For more information on the American Foundation for Suicide Prevention: https://afsp.org/

Other helpful, related resources in the UK:

  • Suicide & Co- https://www.suicideandco.org/ – provides counseling & support for persons in the UK as well as wealth of resources (podcasts, articles, links, etc) for anyone seeking support in their grief from suicide loss.
  • Survivors of Bereavement by Suicide (SOBS): https://uksobs.org/

Sibling loss survivor Linzi with her brother Stuart
Transcript

Dr. Dean: 

Hello and welcome to the Broken Pack, a podcast focused on giving adult survivors of sibling loss, a platform to share their stories and to be heard. Something that many sibling loss survivors state that they never have had. Sibling Loss is Misunderstood™. The Broken Pack exists to change that and to support survivors. I’m your host, Dr. Angela Dean. Today’s episode features sibling loss survivor and author, Linzi. We spoke about losing Stuart unexpectedly to suicide and how she is coping now, as well as how she continues to share her brother with her children. Content warning. Information presented in this episode may be triggering to some people. It contains talk of suicide. Thank you for joining me today. I will let you introduce yourself to our listeners.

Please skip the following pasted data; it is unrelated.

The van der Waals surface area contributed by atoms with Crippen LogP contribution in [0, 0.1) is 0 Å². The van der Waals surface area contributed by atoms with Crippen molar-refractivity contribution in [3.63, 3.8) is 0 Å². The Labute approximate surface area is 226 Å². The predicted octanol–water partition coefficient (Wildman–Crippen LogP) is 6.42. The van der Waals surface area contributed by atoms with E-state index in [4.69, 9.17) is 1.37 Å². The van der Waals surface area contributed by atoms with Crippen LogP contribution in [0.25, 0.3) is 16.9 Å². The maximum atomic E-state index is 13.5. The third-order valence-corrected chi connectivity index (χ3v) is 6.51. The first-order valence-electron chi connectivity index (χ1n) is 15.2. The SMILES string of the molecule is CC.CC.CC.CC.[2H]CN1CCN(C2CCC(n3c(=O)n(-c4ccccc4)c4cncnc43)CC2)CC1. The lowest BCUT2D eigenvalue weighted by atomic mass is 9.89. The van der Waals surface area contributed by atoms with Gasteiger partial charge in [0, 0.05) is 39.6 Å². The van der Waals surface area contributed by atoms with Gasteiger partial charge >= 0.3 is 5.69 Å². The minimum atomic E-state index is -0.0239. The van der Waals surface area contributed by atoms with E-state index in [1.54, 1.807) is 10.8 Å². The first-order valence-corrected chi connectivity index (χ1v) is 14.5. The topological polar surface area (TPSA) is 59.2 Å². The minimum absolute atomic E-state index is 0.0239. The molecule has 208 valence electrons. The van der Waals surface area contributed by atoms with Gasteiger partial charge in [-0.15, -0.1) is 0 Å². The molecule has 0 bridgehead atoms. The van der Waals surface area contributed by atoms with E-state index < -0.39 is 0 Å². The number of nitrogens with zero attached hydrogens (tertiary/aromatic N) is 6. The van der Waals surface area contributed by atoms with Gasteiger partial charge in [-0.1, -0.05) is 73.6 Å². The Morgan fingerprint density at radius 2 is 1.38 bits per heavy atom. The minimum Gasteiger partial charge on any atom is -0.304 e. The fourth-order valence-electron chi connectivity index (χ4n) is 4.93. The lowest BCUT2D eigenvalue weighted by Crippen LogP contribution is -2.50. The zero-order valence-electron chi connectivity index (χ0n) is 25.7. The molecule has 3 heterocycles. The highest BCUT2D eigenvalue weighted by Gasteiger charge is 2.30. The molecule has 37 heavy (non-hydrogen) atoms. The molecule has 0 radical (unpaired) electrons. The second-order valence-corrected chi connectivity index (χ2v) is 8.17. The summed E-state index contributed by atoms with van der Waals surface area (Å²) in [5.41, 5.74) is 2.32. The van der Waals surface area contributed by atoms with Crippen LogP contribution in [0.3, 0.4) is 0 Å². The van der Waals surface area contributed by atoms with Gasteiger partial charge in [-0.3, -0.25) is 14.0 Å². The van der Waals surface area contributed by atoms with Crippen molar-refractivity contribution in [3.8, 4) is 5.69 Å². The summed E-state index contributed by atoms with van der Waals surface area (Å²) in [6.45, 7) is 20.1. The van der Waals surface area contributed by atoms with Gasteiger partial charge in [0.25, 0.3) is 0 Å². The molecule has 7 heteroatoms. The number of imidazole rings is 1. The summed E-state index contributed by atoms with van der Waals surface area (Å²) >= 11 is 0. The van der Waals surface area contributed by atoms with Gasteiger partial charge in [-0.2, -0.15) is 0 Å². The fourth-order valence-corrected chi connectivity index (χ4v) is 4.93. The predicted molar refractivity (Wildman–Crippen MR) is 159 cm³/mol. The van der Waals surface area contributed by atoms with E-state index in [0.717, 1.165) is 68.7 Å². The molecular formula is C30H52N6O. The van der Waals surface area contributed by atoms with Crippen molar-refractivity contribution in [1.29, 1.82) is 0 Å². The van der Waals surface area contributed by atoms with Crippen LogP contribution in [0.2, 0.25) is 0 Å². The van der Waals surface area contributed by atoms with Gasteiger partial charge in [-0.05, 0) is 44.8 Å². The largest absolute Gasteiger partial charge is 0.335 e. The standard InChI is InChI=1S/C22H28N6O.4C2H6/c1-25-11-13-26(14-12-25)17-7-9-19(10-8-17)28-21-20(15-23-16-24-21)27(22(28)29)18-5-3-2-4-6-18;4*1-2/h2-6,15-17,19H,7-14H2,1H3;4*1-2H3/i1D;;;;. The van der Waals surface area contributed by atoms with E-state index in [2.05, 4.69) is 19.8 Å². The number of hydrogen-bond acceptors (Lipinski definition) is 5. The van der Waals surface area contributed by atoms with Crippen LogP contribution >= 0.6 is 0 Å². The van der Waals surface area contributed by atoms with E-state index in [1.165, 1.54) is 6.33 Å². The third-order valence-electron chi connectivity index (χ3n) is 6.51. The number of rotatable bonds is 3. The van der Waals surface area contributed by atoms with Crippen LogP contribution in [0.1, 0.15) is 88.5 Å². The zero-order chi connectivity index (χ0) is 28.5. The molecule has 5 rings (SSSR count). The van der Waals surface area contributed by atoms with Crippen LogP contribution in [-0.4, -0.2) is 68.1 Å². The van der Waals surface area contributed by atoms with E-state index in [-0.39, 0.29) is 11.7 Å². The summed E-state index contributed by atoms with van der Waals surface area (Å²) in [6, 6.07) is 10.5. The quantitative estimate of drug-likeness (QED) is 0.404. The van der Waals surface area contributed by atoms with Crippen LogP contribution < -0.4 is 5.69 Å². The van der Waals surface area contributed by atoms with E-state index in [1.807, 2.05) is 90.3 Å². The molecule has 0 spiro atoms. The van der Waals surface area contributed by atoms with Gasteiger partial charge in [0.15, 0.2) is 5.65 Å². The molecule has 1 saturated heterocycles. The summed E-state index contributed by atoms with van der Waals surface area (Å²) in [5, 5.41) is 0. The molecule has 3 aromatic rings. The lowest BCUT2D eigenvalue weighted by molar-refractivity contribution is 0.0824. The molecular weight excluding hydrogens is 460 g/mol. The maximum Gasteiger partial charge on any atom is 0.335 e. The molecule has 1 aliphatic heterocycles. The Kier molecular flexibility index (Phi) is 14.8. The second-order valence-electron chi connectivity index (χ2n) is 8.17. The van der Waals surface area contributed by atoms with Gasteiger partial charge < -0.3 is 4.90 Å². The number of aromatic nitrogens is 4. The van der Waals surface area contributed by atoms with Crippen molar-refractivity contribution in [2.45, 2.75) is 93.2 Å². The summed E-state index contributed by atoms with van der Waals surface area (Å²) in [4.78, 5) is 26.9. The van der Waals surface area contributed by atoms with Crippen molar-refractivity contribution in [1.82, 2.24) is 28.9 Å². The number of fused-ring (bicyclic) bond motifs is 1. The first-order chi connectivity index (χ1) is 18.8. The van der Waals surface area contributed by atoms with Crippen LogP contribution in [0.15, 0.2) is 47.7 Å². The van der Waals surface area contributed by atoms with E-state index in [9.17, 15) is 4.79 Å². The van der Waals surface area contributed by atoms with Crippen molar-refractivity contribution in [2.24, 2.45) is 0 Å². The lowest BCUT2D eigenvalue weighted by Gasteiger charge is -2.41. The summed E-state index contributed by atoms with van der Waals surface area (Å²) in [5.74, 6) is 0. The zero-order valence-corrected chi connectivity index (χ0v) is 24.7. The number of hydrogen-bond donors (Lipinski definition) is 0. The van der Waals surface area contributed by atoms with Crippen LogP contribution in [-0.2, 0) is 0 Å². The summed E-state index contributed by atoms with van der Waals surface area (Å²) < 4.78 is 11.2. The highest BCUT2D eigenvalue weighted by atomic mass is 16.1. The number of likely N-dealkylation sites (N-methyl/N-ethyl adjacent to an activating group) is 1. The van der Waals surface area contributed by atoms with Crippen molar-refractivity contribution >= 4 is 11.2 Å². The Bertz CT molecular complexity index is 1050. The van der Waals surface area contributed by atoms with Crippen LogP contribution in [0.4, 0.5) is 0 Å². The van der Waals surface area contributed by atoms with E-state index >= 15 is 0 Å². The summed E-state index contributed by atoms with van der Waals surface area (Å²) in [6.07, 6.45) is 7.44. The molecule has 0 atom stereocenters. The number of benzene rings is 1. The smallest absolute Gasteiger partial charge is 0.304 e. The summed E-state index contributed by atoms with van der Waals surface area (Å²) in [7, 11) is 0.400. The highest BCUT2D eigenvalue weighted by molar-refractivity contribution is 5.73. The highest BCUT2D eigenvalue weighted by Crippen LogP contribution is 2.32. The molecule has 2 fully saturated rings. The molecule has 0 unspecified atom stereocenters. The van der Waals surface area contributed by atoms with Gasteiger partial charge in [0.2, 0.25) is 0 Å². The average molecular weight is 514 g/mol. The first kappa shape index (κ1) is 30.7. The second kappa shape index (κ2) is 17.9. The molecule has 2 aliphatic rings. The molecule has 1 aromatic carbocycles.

Linzi Meaden: 

Hi, my name is Linzi and I’m from the UK.

Dr. Dean: 

Before we get into the story of losing your brother, what do you want us to know about you?

Linzi Meaden: 

What do I want you to know about me? It’s my 50th birthday next year. and I’m a mum to six year old twins, one of each boy and girl. And, yeah. I’m now an only sibling, but I’m not an only sibling because my brother’s still around in spirit. but I don’t have any other living brothers or sisters.

Dr. Dean: 

Thank you for that. It’s always interesting to think about how we talk about our siblings now that they’re gone. And some people have very strong feelings about that. Stuart or Stu?

Linzi Meaden: 

I used to call him Stuart. occasionally Stew, but most of his friends knew him as Stew or Stewpot.

Dr. Dean: 

Stu

Linzi Meaden: 

you can call him whatever you wish.

Dr. Dean: 

All right. what was Stuart like?

Linzi Meaden: